The spur timing gears in Eaton superchargers operate at low torque loads and the supercharger system is especially sensitive to gear whine noise created by minute differences in the spur gear tooth profile quality. This has necessitated the grinding of very high quality profiles on high-contact-ratio spur gears. The manufacturing operation has used subjective evaluation of profile and lead measurements to qualify grinder diamonds and audit gear quality related to noise. They have also relied on supercharger end-of-line-testers to provide a direct measurement of gear noise as the primary quality feedback to the gear manufacturing process. Since the difference in the inspection plots of very high quality profiles is difficult to determine subjectively, the inspection process assessments have been difficult to correlate to the resultant gear noise measurements.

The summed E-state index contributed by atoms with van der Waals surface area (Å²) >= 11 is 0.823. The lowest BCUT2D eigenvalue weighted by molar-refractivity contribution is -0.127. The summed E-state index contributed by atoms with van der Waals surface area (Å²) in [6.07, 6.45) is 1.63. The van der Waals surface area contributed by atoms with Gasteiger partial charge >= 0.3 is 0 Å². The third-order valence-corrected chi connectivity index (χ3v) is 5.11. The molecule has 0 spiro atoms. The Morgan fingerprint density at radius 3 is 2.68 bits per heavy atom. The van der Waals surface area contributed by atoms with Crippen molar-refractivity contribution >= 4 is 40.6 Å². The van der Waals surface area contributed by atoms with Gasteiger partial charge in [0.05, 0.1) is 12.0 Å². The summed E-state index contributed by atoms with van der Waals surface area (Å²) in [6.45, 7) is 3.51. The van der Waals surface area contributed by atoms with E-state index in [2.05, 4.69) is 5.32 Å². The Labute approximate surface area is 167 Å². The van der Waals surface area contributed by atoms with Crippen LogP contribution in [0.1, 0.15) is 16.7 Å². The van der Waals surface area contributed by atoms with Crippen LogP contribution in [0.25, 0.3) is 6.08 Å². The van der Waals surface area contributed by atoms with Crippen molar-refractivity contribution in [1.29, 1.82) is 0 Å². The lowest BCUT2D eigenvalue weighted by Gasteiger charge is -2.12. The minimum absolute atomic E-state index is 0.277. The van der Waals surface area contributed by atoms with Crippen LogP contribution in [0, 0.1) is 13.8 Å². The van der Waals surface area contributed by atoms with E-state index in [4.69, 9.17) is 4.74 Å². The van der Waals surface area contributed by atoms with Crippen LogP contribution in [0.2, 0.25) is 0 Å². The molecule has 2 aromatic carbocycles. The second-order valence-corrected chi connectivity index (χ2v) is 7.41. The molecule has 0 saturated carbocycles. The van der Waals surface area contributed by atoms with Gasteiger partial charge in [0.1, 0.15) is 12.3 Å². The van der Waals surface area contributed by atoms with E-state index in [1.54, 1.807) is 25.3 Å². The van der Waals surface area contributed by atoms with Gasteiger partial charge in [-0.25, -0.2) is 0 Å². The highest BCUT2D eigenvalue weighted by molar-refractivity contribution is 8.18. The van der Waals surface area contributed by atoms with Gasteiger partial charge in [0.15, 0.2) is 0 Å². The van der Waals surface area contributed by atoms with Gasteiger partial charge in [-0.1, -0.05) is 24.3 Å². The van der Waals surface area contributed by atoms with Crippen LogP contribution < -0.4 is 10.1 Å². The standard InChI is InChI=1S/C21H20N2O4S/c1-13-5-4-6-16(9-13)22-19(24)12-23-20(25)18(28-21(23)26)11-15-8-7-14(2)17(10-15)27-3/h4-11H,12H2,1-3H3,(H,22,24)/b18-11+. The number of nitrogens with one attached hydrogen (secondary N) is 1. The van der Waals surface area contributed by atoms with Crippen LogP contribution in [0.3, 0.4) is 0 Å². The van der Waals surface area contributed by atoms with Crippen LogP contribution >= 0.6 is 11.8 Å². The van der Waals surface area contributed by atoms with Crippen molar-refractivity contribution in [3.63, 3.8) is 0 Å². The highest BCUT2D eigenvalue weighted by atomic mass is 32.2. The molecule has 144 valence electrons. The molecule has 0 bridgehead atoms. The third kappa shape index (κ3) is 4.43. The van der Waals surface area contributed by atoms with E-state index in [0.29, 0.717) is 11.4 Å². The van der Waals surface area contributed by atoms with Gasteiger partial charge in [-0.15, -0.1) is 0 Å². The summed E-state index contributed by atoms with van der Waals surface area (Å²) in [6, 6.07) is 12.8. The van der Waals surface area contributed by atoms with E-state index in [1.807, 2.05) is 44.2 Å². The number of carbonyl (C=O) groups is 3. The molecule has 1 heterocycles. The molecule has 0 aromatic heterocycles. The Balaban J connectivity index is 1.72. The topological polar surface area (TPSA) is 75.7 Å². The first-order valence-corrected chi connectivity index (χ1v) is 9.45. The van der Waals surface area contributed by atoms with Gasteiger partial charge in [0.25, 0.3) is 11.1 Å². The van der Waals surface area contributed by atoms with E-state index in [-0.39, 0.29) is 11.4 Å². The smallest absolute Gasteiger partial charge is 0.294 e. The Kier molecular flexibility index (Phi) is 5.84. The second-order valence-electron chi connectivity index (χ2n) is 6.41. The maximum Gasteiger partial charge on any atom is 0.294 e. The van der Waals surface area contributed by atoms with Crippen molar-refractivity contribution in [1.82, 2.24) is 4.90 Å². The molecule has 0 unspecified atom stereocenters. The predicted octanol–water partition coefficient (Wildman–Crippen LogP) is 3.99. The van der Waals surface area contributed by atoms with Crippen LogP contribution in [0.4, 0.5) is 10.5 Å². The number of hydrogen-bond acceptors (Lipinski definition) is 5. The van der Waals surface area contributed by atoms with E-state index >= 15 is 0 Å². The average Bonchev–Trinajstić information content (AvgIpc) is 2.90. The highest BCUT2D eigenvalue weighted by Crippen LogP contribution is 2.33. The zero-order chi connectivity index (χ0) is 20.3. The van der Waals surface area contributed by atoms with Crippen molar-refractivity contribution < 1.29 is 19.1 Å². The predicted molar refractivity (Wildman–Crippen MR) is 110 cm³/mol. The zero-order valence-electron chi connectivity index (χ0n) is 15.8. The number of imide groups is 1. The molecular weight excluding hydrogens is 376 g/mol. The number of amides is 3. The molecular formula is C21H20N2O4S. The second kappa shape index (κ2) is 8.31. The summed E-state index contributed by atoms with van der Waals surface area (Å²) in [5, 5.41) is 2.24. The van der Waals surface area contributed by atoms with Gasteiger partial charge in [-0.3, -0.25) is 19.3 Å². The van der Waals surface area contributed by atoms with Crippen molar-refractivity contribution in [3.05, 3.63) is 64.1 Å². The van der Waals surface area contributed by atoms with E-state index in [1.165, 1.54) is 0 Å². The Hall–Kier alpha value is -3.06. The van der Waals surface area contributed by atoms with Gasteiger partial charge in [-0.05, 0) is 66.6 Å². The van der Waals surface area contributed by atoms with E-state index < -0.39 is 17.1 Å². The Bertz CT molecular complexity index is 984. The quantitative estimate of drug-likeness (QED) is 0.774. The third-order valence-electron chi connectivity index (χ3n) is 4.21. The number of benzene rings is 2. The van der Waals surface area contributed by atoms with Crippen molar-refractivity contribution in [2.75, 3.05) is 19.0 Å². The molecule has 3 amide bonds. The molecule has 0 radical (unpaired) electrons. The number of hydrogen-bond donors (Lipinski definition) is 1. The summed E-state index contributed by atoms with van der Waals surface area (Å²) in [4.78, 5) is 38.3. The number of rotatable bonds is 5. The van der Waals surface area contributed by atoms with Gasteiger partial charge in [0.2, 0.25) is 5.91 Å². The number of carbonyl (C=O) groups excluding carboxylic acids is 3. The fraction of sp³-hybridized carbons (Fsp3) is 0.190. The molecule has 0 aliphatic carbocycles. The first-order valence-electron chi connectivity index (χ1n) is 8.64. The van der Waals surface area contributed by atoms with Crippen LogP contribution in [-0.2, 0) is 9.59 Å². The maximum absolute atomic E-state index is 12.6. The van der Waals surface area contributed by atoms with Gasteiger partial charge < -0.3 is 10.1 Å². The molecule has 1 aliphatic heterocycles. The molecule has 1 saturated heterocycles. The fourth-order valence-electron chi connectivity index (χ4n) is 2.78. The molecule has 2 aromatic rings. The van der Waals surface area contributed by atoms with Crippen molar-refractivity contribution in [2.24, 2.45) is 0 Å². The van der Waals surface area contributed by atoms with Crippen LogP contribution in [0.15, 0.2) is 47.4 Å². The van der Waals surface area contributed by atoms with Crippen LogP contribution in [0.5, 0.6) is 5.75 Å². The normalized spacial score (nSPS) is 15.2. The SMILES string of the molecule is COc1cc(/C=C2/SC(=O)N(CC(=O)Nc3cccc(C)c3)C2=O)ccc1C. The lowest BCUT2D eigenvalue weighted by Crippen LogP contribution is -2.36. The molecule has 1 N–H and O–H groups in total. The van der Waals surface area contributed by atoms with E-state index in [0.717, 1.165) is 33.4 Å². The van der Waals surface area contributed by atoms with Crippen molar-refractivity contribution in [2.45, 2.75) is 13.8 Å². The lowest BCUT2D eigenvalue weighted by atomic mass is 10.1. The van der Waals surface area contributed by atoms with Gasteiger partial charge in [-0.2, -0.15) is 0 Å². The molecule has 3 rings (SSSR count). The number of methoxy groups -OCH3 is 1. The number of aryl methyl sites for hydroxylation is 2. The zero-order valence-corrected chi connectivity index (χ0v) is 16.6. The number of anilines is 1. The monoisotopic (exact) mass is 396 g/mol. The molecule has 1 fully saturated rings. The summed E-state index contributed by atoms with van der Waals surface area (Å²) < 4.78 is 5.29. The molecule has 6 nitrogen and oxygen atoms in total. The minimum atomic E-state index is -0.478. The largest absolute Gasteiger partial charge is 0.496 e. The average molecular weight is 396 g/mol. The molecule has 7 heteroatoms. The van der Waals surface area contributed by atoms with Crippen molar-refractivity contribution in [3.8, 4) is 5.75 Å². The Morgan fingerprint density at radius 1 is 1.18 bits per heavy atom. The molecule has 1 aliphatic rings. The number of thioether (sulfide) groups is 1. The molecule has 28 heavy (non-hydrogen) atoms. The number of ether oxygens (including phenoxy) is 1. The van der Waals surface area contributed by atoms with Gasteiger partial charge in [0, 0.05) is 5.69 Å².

Technical Paper

Gear Design for Low Whine Noise in a Supercharger Application

2007-05-15
2007-01-2293
Supercharger gear whine noise has been a NVH concern for many years, especially around idle rpm. The engine masking noise is very low at idle and the supercharger is sensitive to transmitted gear whine noise from the timing gears. The low loads and desire to use spur gears for ease in timing the rotors have caused the need to make very accurate profiles for minimizing gear whine noise. Over the past several years there has been an effort to better understand gear whine noise source and transmission path. Based on understanding the shaft bending mode frequencies and better gear design optimization tools, the gear design was modified to increase the number of teeth in order to move out of the frequency range of the shaft bending modes at idle speed and to lower the transmission error of the gear design through optimization using the RMC (Run Many Cases) software from the OSU gear laboratory.
Technical Paper

Fatigue Life Assessment on an Automotive Engine Exhaust Valve

2006-04-03
2006-01-0977